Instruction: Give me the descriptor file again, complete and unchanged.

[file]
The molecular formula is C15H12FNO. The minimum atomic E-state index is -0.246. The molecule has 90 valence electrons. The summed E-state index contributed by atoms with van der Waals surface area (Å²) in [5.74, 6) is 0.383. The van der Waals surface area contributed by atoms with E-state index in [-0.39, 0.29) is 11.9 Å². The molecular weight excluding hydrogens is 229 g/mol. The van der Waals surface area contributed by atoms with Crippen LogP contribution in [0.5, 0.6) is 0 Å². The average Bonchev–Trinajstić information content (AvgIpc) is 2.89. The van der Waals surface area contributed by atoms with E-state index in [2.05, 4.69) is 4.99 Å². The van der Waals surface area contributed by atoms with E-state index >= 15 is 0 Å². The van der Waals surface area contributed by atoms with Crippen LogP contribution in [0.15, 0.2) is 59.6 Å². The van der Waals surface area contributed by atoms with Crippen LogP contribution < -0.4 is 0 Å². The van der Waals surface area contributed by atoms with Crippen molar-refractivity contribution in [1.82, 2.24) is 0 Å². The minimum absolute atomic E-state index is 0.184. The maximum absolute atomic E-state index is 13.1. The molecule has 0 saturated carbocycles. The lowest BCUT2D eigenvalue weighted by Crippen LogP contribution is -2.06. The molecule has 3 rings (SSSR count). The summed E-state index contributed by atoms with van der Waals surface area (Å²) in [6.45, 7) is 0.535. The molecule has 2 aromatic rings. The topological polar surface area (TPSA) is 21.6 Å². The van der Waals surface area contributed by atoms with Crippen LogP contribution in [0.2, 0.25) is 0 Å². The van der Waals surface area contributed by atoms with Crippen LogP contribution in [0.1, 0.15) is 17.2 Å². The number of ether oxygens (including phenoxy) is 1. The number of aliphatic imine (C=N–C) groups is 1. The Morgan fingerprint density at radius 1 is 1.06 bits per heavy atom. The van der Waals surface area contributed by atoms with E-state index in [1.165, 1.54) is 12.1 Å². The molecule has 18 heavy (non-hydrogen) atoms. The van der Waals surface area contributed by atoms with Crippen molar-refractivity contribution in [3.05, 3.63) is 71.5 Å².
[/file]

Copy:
The molecular formula is C15H12FNO. The minimum atomic E-state index is -0.246. The molecule has 90 valence electrons. The summed E-state index contributed by atoms with van der Waals surface area (Å²) in [5.74, 6) is 0.383. The van der Waals surface area contributed by atoms with E-state index in [-0.39, 0.29) is 11.9 Å². The molecular weight excluding hydrogens is 229 g/mol. The van der Waals surface area contributed by atoms with Crippen LogP contribution in [0.5, 0.6) is 0 Å². The average Bonchev–Trinajstić information content (AvgIpc) is 2.89. The van der Waals surface area contributed by atoms with E-state index in [2.05, 4.69) is 4.99 Å². The van der Waals surface area contributed by atoms with E-state index >= 15 is 0 Å². The van der Waals surface area contributed by atoms with Crippen LogP contribution in [0.15, 0.2) is 59.6 Å². The van der Waals surface area contributed by atoms with Crippen LogP contribution < -0.4 is 0 Å². The van der Waals surface area contributed by atoms with Crippen molar-refractivity contribution in [1.82, 2.24) is 0 Å². The minimum absolute atomic E-state index is 0.184. The maximum absolute atomic E-state index is 13.1. The molecule has 0 saturated carbocycles. The lowest BCUT2D eigenvalue weighted by Crippen LogP contribution is -2.06. The molecule has 3 rings (SSSR count). The summed E-state index contributed by atoms with van der Waals surface area (Å²) in [6.45, 7) is 0.535. The molecule has 2 aromatic rings. The topological polar surface area (TPSA) is 21.6 Å². The van der Waals surface area contributed by atoms with Crippen LogP contribution in [0.2, 0.25) is 0 Å². The van der Waals surface area contributed by atoms with Crippen LogP contribution in [0.1, 0.15) is 17.2 Å². The number of ether oxygens (including phenoxy) is 1. The number of aliphatic imine (C=N–C) groups is 1. The Morgan fingerprint density at radius 1 is 1.06 bits per heavy atom. The van der Waals surface area contributed by atoms with E-state index in [1.165, 1.54) is 12.1 Å². The molecule has 18 heavy (non-hydrogen) atoms. The van der Waals surface area contributed by atoms with Crippen molar-refractivity contribution in [3.05, 3.63) is 71.5 Å².